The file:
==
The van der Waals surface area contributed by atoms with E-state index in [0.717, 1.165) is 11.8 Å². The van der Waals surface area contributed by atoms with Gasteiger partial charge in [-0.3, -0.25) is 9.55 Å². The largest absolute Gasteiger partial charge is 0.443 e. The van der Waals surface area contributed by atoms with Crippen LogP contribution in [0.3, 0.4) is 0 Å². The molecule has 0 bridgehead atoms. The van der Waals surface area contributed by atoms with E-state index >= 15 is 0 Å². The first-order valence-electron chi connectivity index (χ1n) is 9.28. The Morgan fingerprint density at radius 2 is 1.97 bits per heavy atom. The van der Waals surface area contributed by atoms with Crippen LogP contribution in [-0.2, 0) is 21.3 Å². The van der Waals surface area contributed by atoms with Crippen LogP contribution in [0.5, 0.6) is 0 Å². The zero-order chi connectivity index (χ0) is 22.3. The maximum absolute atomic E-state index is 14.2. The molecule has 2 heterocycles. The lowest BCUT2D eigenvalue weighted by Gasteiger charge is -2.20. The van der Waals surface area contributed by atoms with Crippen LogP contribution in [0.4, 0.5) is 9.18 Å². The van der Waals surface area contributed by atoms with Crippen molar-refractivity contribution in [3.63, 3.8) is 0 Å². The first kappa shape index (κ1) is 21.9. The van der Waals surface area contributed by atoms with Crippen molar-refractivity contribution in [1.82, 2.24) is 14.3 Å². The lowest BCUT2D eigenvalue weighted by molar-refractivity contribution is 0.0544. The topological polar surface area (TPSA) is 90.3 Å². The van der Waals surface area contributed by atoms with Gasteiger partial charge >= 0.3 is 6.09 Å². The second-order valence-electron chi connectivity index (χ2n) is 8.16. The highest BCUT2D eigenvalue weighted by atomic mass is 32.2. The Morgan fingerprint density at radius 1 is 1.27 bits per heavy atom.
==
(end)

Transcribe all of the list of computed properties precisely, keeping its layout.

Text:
The van der Waals surface area contributed by atoms with E-state index in [0.717, 1.165) is 11.8 Å². The van der Waals surface area contributed by atoms with Gasteiger partial charge in [-0.3, -0.25) is 9.55 Å². The largest absolute Gasteiger partial charge is 0.443 e. The van der Waals surface area contributed by atoms with Crippen LogP contribution in [0.3, 0.4) is 0 Å². The molecule has 0 bridgehead atoms. The van der Waals surface area contributed by atoms with E-state index >= 15 is 0 Å². The first-order valence-electron chi connectivity index (χ1n) is 9.28. The Morgan fingerprint density at radius 2 is 1.97 bits per heavy atom. The van der Waals surface area contributed by atoms with Crippen LogP contribution in [-0.2, 0) is 21.3 Å². The van der Waals surface area contributed by atoms with Crippen LogP contribution in [0.5, 0.6) is 0 Å². The zero-order chi connectivity index (χ0) is 22.3. The maximum absolute atomic E-state index is 14.2. The molecule has 2 heterocycles. The lowest BCUT2D eigenvalue weighted by Gasteiger charge is -2.20. The van der Waals surface area contributed by atoms with Crippen LogP contribution in [0.4, 0.5) is 9.18 Å². The van der Waals surface area contributed by atoms with Crippen molar-refractivity contribution in [3.63, 3.8) is 0 Å². The first kappa shape index (κ1) is 21.9. The van der Waals surface area contributed by atoms with Crippen molar-refractivity contribution in [1.82, 2.24) is 14.3 Å². The lowest BCUT2D eigenvalue weighted by molar-refractivity contribution is 0.0544. The topological polar surface area (TPSA) is 90.3 Å². The van der Waals surface area contributed by atoms with Gasteiger partial charge >= 0.3 is 6.09 Å². The second-order valence-electron chi connectivity index (χ2n) is 8.16. The highest BCUT2D eigenvalue weighted by atomic mass is 32.2. The Morgan fingerprint density at radius 1 is 1.27 bits per heavy atom.